Remains of The Day by K. Ishiguro


What I’m Reading: The Remains of the Day (1988)   Kazuo Ishiguro 

“An intricate and dazzling novel.” The New York Times

“Brilliant and quietly devastating.”— Newsweek

A famous book, you may have read it. The author, Kazuo Ishiguro, was awarded the Nobel Prize for Literature.

Or  perhaps you’ve seen the  1993 movie directed by James Ivory, streaming on Amazon Prime now, with a 94%  positive rating on Rotten Tomatoes.

When it came out, the film received eight  Oscar nominations including Best Picture, Best Director, Best Actor and Best Actress, though it was awarded none.


Until today, I had  neither read the book nor watched the full film, though I’d seen clips from the movie, and I wish I hadn’t. Because as I turned the pages of the novel  for the first time   I couldn’t  help but picture Anthony Hopkins and Emma Thompkins in the lead roles  of Stevens, the butler, and Miss Kenton, the housekeeper at Darlington Hall in England.  I don’t know whether the images of these outsized, modern-day movie stars diminished slightly my experience of the novel. Or perhaps it’s that it was so lauded, awarded, and praised that  it might have  been  impossible  or any work to live up to those expectations. In any case, I  did not think it was among the best books I’ve ever read.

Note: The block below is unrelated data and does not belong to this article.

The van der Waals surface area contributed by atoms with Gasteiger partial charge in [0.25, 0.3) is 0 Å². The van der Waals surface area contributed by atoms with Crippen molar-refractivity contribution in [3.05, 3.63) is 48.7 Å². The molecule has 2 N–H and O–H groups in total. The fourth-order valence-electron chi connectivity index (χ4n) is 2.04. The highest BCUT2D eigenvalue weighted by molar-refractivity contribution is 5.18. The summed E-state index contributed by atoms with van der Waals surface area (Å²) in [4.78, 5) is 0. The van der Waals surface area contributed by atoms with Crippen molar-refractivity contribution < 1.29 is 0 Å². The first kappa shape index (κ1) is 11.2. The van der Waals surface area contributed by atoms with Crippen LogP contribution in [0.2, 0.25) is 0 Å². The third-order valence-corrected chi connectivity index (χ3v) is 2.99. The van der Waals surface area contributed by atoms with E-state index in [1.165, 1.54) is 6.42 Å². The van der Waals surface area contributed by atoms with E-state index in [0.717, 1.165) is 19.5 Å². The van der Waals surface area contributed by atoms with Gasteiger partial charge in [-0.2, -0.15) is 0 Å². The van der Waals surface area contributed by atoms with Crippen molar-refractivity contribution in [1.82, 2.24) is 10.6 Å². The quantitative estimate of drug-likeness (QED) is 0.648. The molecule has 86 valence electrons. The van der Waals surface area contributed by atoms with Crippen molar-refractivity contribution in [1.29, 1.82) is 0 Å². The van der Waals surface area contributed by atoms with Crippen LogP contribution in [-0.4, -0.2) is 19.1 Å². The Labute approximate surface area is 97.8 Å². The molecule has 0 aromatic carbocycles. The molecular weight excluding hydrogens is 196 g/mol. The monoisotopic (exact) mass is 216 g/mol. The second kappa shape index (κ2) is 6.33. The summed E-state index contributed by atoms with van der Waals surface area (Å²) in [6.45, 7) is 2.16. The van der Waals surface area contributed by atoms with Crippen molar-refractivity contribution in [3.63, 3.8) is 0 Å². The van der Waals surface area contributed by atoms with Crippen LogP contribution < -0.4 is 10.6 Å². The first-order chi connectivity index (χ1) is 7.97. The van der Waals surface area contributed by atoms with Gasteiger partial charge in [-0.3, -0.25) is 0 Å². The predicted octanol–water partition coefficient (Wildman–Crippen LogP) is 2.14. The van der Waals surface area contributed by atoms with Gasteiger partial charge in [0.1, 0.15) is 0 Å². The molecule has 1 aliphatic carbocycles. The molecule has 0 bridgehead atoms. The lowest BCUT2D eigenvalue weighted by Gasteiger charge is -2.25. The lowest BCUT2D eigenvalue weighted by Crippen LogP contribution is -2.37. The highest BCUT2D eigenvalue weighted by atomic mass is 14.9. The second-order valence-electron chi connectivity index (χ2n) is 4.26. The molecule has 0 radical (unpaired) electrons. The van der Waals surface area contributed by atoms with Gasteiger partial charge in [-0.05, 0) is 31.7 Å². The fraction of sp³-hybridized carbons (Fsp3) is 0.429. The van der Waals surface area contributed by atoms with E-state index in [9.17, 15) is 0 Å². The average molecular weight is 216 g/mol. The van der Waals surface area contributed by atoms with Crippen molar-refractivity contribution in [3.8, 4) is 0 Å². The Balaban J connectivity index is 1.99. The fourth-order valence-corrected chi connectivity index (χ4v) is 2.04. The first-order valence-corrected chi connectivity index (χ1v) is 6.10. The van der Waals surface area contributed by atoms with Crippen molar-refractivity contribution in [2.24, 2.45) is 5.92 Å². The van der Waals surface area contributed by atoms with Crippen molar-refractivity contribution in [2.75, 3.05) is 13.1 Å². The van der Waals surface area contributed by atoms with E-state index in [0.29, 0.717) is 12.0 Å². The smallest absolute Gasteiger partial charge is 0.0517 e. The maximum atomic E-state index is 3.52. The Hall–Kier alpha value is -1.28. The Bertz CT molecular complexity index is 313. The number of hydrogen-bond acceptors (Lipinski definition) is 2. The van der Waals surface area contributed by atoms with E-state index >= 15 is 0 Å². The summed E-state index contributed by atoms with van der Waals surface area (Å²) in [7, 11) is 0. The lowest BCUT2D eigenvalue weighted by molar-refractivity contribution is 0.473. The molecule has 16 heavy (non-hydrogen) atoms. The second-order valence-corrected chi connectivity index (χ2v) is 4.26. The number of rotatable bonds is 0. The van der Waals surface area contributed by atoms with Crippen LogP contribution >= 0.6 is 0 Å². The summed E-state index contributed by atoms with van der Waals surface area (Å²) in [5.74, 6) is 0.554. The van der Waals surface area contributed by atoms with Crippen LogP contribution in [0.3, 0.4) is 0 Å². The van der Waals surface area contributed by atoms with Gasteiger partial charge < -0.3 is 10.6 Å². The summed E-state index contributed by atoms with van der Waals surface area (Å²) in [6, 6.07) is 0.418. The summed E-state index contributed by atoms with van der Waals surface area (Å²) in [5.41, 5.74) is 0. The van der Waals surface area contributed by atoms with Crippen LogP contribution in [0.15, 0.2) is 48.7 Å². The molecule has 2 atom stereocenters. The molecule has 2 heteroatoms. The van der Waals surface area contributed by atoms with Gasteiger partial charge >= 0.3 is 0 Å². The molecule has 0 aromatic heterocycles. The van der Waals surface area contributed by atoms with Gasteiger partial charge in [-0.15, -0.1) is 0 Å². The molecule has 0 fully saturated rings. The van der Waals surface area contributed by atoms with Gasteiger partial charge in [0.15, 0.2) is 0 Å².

But I was affected by it.

And I did enjoy it.

And I do recommend it.

The plot and the pacing are so different from what I’m used to (in thrillers and crime fiction)  and there is no real action on the page, though there are passages of intrigue and what we would now call psychological suspense. But the voice of Stevens never wavers throughout the telling and  I  could feel his quiet pride at his strengths and  his discomfort  with  his missteps.  In that  achievement alone,  the fact that I felt as though I coexisted at times with Stevens’  inner being, makes  the novel extraordinary. If you go into Remains of the  Day with an understanding that  it is different, and are open to  any sensations and insights it might generate, you might find what I found:  that it is a very worthwhile read.


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